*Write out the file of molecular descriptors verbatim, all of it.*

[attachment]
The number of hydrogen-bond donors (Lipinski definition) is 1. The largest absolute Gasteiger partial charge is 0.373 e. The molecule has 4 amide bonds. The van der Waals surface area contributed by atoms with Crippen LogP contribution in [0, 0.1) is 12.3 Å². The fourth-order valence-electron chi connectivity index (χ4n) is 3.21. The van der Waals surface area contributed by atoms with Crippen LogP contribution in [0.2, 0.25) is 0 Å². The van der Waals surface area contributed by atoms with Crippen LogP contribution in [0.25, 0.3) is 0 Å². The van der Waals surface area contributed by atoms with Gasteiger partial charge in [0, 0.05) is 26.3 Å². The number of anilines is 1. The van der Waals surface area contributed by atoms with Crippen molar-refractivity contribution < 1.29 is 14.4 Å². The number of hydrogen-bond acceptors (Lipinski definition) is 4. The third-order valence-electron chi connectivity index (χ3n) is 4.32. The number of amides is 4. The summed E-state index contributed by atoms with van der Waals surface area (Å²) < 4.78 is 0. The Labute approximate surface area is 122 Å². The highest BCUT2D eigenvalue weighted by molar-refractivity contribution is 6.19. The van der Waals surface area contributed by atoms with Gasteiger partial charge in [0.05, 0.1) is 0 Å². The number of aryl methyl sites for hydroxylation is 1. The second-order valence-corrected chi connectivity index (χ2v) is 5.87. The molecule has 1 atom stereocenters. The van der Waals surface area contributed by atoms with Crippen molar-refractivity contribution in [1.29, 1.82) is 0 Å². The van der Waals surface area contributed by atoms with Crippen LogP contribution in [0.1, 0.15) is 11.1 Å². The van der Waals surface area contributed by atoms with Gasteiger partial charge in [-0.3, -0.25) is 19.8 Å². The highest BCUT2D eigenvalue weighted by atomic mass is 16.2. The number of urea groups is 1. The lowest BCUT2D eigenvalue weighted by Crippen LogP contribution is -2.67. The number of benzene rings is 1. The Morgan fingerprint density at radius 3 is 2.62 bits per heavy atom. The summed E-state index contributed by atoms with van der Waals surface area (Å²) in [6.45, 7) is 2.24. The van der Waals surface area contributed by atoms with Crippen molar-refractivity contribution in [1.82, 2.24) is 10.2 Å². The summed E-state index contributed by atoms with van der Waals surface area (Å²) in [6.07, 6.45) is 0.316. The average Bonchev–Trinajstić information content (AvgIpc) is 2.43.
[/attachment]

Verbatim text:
The number of hydrogen-bond donors (Lipinski definition) is 1. The largest absolute Gasteiger partial charge is 0.373 e. The molecule has 4 amide bonds. The van der Waals surface area contributed by atoms with Crippen LogP contribution in [0, 0.1) is 12.3 Å². The fourth-order valence-electron chi connectivity index (χ4n) is 3.21. The van der Waals surface area contributed by atoms with Crippen LogP contribution in [0.2, 0.25) is 0 Å². The van der Waals surface area contributed by atoms with Crippen LogP contribution in [0.25, 0.3) is 0 Å². The van der Waals surface area contributed by atoms with Gasteiger partial charge in [0, 0.05) is 26.3 Å². The number of anilines is 1. The van der Waals surface area contributed by atoms with Crippen molar-refractivity contribution < 1.29 is 14.4 Å². The number of hydrogen-bond acceptors (Lipinski definition) is 4. The third-order valence-electron chi connectivity index (χ3n) is 4.32. The number of amides is 4. The summed E-state index contributed by atoms with van der Waals surface area (Å²) < 4.78 is 0. The Labute approximate surface area is 122 Å². The highest BCUT2D eigenvalue weighted by molar-refractivity contribution is 6.19. The van der Waals surface area contributed by atoms with Gasteiger partial charge in [0.05, 0.1) is 0 Å². The number of aryl methyl sites for hydroxylation is 1. The second-order valence-corrected chi connectivity index (χ2v) is 5.87. The molecule has 1 atom stereocenters. The van der Waals surface area contributed by atoms with Crippen molar-refractivity contribution in [1.29, 1.82) is 0 Å². The van der Waals surface area contributed by atoms with Crippen LogP contribution in [0.1, 0.15) is 11.1 Å². The van der Waals surface area contributed by atoms with Gasteiger partial charge in [-0.3, -0.25) is 19.8 Å². The highest BCUT2D eigenvalue weighted by atomic mass is 16.2. The number of urea groups is 1. The lowest BCUT2D eigenvalue weighted by Crippen LogP contribution is -2.67. The number of benzene rings is 1. The Morgan fingerprint density at radius 3 is 2.62 bits per heavy atom. The summed E-state index contributed by atoms with van der Waals surface area (Å²) in [6.45, 7) is 2.24. The van der Waals surface area contributed by atoms with Crippen molar-refractivity contribution in [1.82, 2.24) is 10.2 Å². The summed E-state index contributed by atoms with van der Waals surface area (Å²) in [6.07, 6.45) is 0.316. The average Bonchev–Trinajstić information content (AvgIpc) is 2.43.